Poor Hygiene

Bathing and grooming can become another daily hardship between the caregiver and the elder. An elder with poor hygiene may be an indication that the caregiver has surpassed their ability to provide this on a consistent basis, not because there is a lack of compassion or love, but because they are coping with exhaustion or squaring off with an unwilling participant. Whatever the reason, skipping daily hygiene may open the door to other serious complications for the older adult. Bathing is an opportunity to regularly evaluate the elder's skin condition which can be a critical element to their overall wellness.

Medication Mix Ups

The more medications that are prescribed, the greater the chances that a mix up can occur. Caregivers are managing daily stress which can result in a lack of organization and a dulled mind. If there have been one too many medication mix ups at home, this could be a sign that it's time to look at getting help.

Trouble Maintaining Healthy Weight

Nutrition is a critical part of an older adults aging process. It is common to struggle maintaining a healthy weight, either needing to lose weight or gain weight. Either way, a care community provides a dietician who reviews the elder's care plan and weight management, along with a medical director and team of nurses for oversight. The dining program is dedicated to providing well-balanced meals with the right mix of nutrients, even offering pureed options to those who are need, or other supplements when called for. Simply put, the complexity of proper nutrition can be especially difficult for home caregivers to get exactly right without this expertise in their background. Even going to the grocery store can be an overwhelming chore, not to mention the task of cooking three fresh meals a day. Let's face it, it is all too tempting to provide easy microwavable, processed foods rather than the fresh food approach found within a care community. Also, if your loved one is gaining or losing weight suddenly and without explanation, this is an urgent sign to get a health evaluation to understand what may be going on, and potentially a sign that more care is required.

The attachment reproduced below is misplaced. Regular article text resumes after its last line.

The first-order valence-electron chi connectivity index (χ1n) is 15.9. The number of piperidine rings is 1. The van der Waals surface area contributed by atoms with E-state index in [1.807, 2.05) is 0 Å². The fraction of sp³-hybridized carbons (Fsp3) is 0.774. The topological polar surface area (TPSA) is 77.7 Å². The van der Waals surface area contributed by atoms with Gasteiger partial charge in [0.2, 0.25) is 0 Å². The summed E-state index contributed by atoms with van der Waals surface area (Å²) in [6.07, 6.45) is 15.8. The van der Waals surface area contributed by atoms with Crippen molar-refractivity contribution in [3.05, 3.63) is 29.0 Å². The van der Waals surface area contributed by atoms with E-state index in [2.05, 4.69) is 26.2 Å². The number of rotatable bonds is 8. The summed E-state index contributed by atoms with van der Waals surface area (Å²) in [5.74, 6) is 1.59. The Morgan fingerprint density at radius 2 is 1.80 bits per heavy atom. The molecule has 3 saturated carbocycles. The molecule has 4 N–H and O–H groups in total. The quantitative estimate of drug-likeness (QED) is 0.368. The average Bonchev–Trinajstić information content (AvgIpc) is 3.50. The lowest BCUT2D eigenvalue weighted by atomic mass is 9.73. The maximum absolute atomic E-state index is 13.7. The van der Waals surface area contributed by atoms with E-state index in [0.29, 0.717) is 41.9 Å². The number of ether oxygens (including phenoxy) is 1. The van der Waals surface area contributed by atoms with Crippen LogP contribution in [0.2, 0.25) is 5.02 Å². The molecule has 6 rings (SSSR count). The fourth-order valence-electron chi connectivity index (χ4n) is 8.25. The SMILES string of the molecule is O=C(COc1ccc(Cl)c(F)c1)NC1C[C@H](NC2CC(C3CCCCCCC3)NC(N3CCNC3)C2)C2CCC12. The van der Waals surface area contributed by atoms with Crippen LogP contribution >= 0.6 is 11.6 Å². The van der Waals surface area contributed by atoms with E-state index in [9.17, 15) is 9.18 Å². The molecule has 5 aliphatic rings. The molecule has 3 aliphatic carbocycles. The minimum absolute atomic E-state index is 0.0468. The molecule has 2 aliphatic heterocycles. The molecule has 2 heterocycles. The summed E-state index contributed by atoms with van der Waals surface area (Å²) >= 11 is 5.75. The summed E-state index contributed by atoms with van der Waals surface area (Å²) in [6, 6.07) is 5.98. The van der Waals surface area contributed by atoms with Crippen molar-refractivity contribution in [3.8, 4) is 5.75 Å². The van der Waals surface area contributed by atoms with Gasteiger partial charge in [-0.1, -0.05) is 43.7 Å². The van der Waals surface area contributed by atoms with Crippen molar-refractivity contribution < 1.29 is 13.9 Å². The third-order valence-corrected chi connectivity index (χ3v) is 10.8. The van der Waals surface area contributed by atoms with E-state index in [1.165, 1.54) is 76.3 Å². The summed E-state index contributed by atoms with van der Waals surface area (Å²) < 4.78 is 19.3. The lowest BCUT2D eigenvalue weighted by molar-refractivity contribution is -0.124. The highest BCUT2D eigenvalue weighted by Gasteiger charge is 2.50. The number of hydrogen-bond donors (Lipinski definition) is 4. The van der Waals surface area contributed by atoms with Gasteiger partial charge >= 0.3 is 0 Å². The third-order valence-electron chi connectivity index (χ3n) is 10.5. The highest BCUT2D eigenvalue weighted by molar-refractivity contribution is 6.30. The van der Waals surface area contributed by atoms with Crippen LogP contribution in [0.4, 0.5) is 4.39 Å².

Changes in Emotional Well-being

While there are 101 emotions your loved one may experience in the course of a day, the most damaging to watch for are signs of loneliness, boredom, and helplessness (lack of purpose). Each of these symptoms can ultimately be traced back to significant deficits in meaningful activity. Each person needs regular social interactions to chase away loneliness, interesting activities to push away boredom, and a sense of purpose to maintain a vibrant spirit. Communities provide a robust calendar of activities as well as socialization and opportunity to give back. This is invaluable to their overall wellbeing! 

While this may be one of the most difficult decisions families will ever make, it is a necessary discussion that shouldn't be put off, avoided, or stonewalled. Talk openly and honestly with each decision maker, as well as the elder, involving the advice of the elder's physician when the time is right. Don't miss the signs that your loved one may be ready for long-term care.